Asteroids on sinister trajectories, suicide bombers in china shops. Epidemic this and high-cholesterol that. The failure of the Western metaphysic. Soaring cheese prices. Black holes of uncertain provenance and appetite lurking in the centers of our galaxies, shrinking public spaces in which to smoke, vanishing marine fisheries, incompatibility between relativity and quantum theory, Sarah Palin, language extinctions, cross-species viral infections, cougars in suburban gardens, friggin’ Chihuahuas everywhere not to mention toy poodles, global warming, entropy… Where will it all end? Whoa.
And now we’ve got outbreaks of random structural violence. “Random structural violence” was an expression sometimes bandied about in academic discussions of international relations back in the early 1970s. But we can extend this notion to experience in general, to the very structure of being. For example, it’s almost certainly involved in the hangover Jack Shackaway says he’s suffering even though he’s pretty sure he didn’t drink anything. And random structural violence has struck Bill the Mathematician. Bill doesn’t know when this happened, though the medics say it was some years ago, so we might speculate this is a case of proactive karma, since he’s the one who passed the Mac virus on to me just a couple of months ago (see “Make yourself feel better & save $200,000 to boot”).
He went for an MRI to investigate some unrelated issue, and next thing the doctors were asking him: “How did you break your back?”
“You’ve got a broken back.”
“We are serious. It’s healed. But you broke your back.”
“Have you got a medical license or something you could show me?”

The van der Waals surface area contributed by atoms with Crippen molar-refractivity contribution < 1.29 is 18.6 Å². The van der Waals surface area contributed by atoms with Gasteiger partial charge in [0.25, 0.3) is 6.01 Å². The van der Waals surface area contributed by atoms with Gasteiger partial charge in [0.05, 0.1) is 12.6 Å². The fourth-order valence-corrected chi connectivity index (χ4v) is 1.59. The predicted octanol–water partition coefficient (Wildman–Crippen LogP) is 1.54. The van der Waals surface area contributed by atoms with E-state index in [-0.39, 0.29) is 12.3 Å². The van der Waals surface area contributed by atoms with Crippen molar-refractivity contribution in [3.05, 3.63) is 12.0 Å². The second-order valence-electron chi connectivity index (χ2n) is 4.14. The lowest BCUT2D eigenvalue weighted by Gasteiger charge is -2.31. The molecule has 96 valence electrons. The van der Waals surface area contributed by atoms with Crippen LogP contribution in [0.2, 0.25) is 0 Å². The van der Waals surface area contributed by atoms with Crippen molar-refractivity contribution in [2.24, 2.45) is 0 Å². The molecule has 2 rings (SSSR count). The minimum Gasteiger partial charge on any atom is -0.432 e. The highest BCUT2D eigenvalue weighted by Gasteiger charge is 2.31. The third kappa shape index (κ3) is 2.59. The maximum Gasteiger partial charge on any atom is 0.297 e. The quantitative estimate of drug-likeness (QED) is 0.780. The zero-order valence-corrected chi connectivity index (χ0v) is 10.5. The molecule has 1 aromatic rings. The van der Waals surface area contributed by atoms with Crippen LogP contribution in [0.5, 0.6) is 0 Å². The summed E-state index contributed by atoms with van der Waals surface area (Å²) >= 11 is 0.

They showed him the MRI scans, and sure enough—there it was: two vertebrae had been fractured at some point in his life.
The thing is, his back didn’t hurt. And he had no recollection of an accident or some spell of back pain that would suggest a broken back.
And this is no isolated incident. Bill Page—this is not Bill the Mathematician, but rather a Bangkok writer of no mean talent (see “Nirvana, freedom, etc.”)—was reclining one Sunday morning in the La-Z-Boy he bought to celebrate his retirement, if not actually contain it altogether. Surprising himself at the vigor of his daring plan, he managed to escape its clutches, thinking he’d make himself another coffee. Only then did he discover the problem. He called to ask my advice.
“What do you know about broken ankles?”
“Do they swell up a lot and go black?”
“Is this your own ankle we’re talking about, here?”
“Yes. And it’s starting to hurt like hell.”
“Then it’s fair to assume that your ankle is broken. How did that happen?”
“I don’t know. I think it was okay when I went to bed last night. And when I had my shower this morning, and when I had a coffee a while ago. It was only as I disembarked the La-Z-Boy, thinking I’d get another coffee, that I noticed something was wrong.”
“You don’t remember breaking it?”
“I had a few Mekhong-sodas last night; you know how it is. But I’m sure I’d remember breaking an ankle. And why didn’t I notice it earlier this morning?”
Good question. Because it was well and truly broken—they eventually put a pin in it. Another instance of RSV? Probably. One minute you’re standing there wondering what to have for breakfast, and the next—badda-boom—you’ve got a broken ankle. Or a broken back. All sorts of things nobody wants.
There’s not a lot more I can say about this phenomenon now, other than we must all beware. Early signs suggest RSV is becoming pandemic (RSVP).
Image from Beverley Hills Chihuahua, which I haven’t seen, okay?
I invite visitors to report other instances of RSV.